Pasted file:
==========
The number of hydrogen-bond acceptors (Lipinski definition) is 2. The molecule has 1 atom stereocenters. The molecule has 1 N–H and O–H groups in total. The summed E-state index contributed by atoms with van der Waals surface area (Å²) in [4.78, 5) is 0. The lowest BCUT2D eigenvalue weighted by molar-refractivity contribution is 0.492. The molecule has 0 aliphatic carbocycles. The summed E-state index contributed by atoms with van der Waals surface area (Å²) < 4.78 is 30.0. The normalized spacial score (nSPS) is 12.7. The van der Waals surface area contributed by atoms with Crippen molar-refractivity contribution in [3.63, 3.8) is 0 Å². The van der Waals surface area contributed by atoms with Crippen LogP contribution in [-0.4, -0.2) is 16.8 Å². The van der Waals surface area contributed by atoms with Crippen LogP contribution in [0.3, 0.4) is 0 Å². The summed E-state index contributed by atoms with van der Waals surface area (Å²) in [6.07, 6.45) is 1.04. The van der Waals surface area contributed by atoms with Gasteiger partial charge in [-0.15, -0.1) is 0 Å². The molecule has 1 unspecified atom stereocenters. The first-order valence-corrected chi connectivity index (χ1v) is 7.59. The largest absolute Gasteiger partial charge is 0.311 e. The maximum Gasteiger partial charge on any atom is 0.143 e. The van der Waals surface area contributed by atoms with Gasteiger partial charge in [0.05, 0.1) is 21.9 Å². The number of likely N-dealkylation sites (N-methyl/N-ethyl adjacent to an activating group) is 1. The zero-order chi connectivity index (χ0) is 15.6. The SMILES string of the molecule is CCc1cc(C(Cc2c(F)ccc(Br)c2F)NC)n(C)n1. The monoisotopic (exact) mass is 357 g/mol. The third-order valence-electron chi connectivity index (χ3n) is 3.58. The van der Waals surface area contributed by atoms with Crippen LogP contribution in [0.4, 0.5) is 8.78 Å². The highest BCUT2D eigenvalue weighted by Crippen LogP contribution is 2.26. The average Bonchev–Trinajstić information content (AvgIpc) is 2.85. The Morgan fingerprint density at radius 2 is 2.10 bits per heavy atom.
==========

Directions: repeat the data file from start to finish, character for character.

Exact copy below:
The number of hydrogen-bond acceptors (Lipinski definition) is 2. The molecule has 1 atom stereocenters. The molecule has 1 N–H and O–H groups in total. The summed E-state index contributed by atoms with van der Waals surface area (Å²) in [4.78, 5) is 0. The lowest BCUT2D eigenvalue weighted by molar-refractivity contribution is 0.492. The molecule has 0 aliphatic carbocycles. The summed E-state index contributed by atoms with van der Waals surface area (Å²) < 4.78 is 30.0. The normalized spacial score (nSPS) is 12.7. The van der Waals surface area contributed by atoms with Crippen molar-refractivity contribution in [3.63, 3.8) is 0 Å². The van der Waals surface area contributed by atoms with Crippen LogP contribution in [-0.4, -0.2) is 16.8 Å². The van der Waals surface area contributed by atoms with Crippen LogP contribution in [0.3, 0.4) is 0 Å². The summed E-state index contributed by atoms with van der Waals surface area (Å²) in [6.07, 6.45) is 1.04. The van der Waals surface area contributed by atoms with Gasteiger partial charge in [-0.15, -0.1) is 0 Å². The molecule has 1 unspecified atom stereocenters. The first-order valence-corrected chi connectivity index (χ1v) is 7.59. The largest absolute Gasteiger partial charge is 0.311 e. The maximum Gasteiger partial charge on any atom is 0.143 e. The van der Waals surface area contributed by atoms with Gasteiger partial charge in [0.05, 0.1) is 21.9 Å². The number of likely N-dealkylation sites (N-methyl/N-ethyl adjacent to an activating group) is 1. The zero-order chi connectivity index (χ0) is 15.6. The SMILES string of the molecule is CCc1cc(C(Cc2c(F)ccc(Br)c2F)NC)n(C)n1. The monoisotopic (exact) mass is 357 g/mol. The third-order valence-electron chi connectivity index (χ3n) is 3.58. The van der Waals surface area contributed by atoms with Crippen LogP contribution in [0.4, 0.5) is 8.78 Å². The highest BCUT2D eigenvalue weighted by Crippen LogP contribution is 2.26. The average Bonchev–Trinajstić information content (AvgIpc) is 2.85. The Morgan fingerprint density at radius 2 is 2.10 bits per heavy atom.